Israel and U.S. Test Arrow 3 Interceptor
by Michael Johnson • Feb 25, 2013 at 4:08 pm
Israel tested the Arrow 3 missile for the first time according to an Israeli Defense Ministry statement released Monday. The test, said to be completely successful by one Israeli official, took place along with U.S. forces over the Mediterranean Sea. Arrow 3 is designed to detect and destroy long range missiles headed towards Israel from countries like Iran.
Arrow 3 is "the most sophisticated system of its kind," according to Uzi Rubin, who oversaw development of the project. Unlike its predecessors, these new missiles can reach higher altitudes. The recent test flight was designed for the rocket to reach an exo-atmospheric trajectory, a path with the rocket leaving the atmosphere. The system can also target warheads carrying non-conventional, WMD payloads. The rocket is still in early stages of development with its propulsion and tracking systems also going through evaluations last month. Arrow 3 has not yet been tested against striking incoming projectiles but officials expect it to be deployed by 2016.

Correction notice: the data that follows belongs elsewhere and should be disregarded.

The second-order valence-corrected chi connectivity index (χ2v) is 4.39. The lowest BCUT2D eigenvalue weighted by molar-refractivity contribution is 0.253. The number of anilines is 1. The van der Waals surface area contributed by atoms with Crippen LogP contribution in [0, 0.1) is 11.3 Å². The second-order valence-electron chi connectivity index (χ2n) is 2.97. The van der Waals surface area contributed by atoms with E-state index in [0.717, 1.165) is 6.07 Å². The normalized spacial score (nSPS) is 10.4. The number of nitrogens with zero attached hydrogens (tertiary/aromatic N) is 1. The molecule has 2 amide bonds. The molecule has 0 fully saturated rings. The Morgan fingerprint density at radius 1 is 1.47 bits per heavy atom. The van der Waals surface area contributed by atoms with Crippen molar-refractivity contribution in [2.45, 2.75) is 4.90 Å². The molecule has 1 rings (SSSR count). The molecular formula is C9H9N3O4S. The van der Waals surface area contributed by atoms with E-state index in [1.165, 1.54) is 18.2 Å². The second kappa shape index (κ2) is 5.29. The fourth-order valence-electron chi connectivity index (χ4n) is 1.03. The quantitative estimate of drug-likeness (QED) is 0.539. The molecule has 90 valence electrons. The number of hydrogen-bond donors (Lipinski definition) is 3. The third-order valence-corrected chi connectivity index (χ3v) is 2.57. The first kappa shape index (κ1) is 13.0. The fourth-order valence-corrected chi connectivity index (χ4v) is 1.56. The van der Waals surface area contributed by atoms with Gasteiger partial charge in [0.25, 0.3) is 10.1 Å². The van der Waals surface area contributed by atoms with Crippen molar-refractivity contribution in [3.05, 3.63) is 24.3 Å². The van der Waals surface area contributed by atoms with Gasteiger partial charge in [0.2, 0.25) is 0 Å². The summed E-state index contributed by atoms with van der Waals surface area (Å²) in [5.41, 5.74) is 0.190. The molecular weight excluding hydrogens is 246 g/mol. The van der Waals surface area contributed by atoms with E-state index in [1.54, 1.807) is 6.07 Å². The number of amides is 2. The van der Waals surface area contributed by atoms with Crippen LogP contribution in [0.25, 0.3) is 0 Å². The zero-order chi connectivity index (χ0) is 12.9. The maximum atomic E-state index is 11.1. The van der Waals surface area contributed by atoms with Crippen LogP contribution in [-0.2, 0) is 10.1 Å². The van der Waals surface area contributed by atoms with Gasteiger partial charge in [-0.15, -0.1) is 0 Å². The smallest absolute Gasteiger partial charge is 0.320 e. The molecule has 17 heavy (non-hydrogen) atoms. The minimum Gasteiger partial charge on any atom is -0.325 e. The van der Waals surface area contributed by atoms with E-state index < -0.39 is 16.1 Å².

Screenshot of an IDF Youtube video showing Arrow 3 launching. (Photo: IDF)
U.S. funding has been critical for the project
; in 2012, $211 million allocated to develop the system, with $269 million more expected to be transferred in 2013. Another $250 million was allocated for the first four batteries and four more are expected to cost $680 million.
Israel's defense establishment created a multi-tiered defence shield, with Arrow 3 comprising the outer layer. Iron Dome, possibly the best known of the missile shield programs, protects Israel from short range threats from Gaza and Lebanon. Officials claimed Iron Dome intercepts up to 85% of short range missiles fired at populated areas from Gaza in November 2012. Arrow 2 and David's Sling, currently in development, should protect Israel from medium to long range attacks coming from countries like Syria. Arrow 3 targets ballistic missiles, like the Iranian Shahab with a range of more than 1,000 miles.
With Tehran skirting international demands to stop developing their nuclear program and an active conflict near Israel's northern border with Syria, a comprehensive missile defense will continue to play an important role in protecting Israeli and U.S. interests in the region.
Related Topics: Israel, Missile Defense, U.S. Government | Michael Johnson
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